Winner of the Best New Circulating Coin or Series 2013.

Winner of the Best New Circulating Coin or Series 2013.

The new series includes coins in 50, 100, 200 and 500 Pesos, as well as a high denomination 1,000 Pesos, which has returned after an absence of ten years. There is a consistent design theme throughout all five coins of native Colombian fauna and flora, which is intended to reflect the country’s biodiversity (ranked as one of the highest in the world). The coins also feature images of water, which is seen as essential to the country’s ecological heritage.

The best example can be seen in the new 1,000 Pesos, featuring an image of a loggerhead turtle entering the water. The water is depicted by a series of undulating lines engraved at different depths. These are on a background of straight lines in which the word ‘agua’ (water) is repeated in microtext, every other word being inverted.
Another series of undulating lines appear on the reverse of the coin, beneath the denomination numeral. These lines incorporate the phrase ‘cuidar el agua’ (take care of the water) in microtext. Above this feature, and beneath the numeral, is a latent image that switches from MIL (thousand) to BRC according to the viewing angle. The reverse also features the wording ‘Republica de Colombia’ and the year of issue. Additional security is provided by the bimetallic composition (gold-coloured on the outer, silver on the inner) and on the edge details, comprising striations which are bisected by a ‘security channel’.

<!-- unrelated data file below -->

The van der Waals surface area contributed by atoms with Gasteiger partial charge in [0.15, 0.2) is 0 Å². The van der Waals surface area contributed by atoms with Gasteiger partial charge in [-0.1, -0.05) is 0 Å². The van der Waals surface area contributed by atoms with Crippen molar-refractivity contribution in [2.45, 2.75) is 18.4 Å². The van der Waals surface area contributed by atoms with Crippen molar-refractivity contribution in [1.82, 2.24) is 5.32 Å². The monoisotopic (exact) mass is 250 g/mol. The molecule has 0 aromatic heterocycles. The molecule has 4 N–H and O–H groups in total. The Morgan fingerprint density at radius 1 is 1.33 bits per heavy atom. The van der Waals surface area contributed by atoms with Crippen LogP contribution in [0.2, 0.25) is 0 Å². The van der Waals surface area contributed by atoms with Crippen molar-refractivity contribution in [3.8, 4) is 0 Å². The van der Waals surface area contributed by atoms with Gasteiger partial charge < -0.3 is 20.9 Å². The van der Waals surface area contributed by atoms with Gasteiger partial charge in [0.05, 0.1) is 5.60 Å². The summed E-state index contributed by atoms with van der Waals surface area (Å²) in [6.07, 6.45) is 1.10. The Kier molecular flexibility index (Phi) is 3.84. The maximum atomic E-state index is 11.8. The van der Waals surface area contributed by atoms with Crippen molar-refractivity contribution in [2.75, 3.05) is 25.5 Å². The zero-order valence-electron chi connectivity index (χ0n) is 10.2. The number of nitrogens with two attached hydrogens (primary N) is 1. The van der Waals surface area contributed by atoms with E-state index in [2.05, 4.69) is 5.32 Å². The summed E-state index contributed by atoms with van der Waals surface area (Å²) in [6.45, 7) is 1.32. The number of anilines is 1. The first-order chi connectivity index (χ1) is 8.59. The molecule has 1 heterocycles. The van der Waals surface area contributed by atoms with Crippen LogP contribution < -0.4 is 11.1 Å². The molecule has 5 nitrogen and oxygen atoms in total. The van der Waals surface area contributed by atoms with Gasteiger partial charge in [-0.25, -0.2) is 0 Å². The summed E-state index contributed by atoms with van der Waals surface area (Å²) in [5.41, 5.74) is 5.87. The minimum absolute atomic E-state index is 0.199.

A bimetallic construction has been retained for the 500 Pesos, this time with a gold coloured centre and silver outer. A crystal frog (from the Piedemonte area in the Andes) has been chosen as the main image on the front, beneath which is another series of undulating lines. These are also used on the reverse of the coin, around its outer edge. The rim of the 500 is a combination of striations and plain sections.
The 200 Pesos (a copper/zinc/nickel alloy) features a scarlet macaw, the brass-plated 100 Pesos coin a Frailejon plant (unique to Colombia, Venezuela and Ecuador) and the nickel-plated 50 Pesos an image of the spectacled bear – the only species of native bear in South America.

Winner of the Best New Circulating Coin Innovation was Royal Canadian Mint. Finalists were The Royal Mint and Mint of Finland.

Winner of the Best New Circulating Coin Innovation was Royal Canadian Mint. Finalists were The Royal Mint and Mint of Finland.

As with the 500, each has a similar theme on the reverse – the denomination numeral, the name of the country, undulating lines around the outer edges and the year of issue. The 200 Pesos has lettering on the rim, while rims of the 100 and 50 Pesos are plain.

Best New Coin Innovation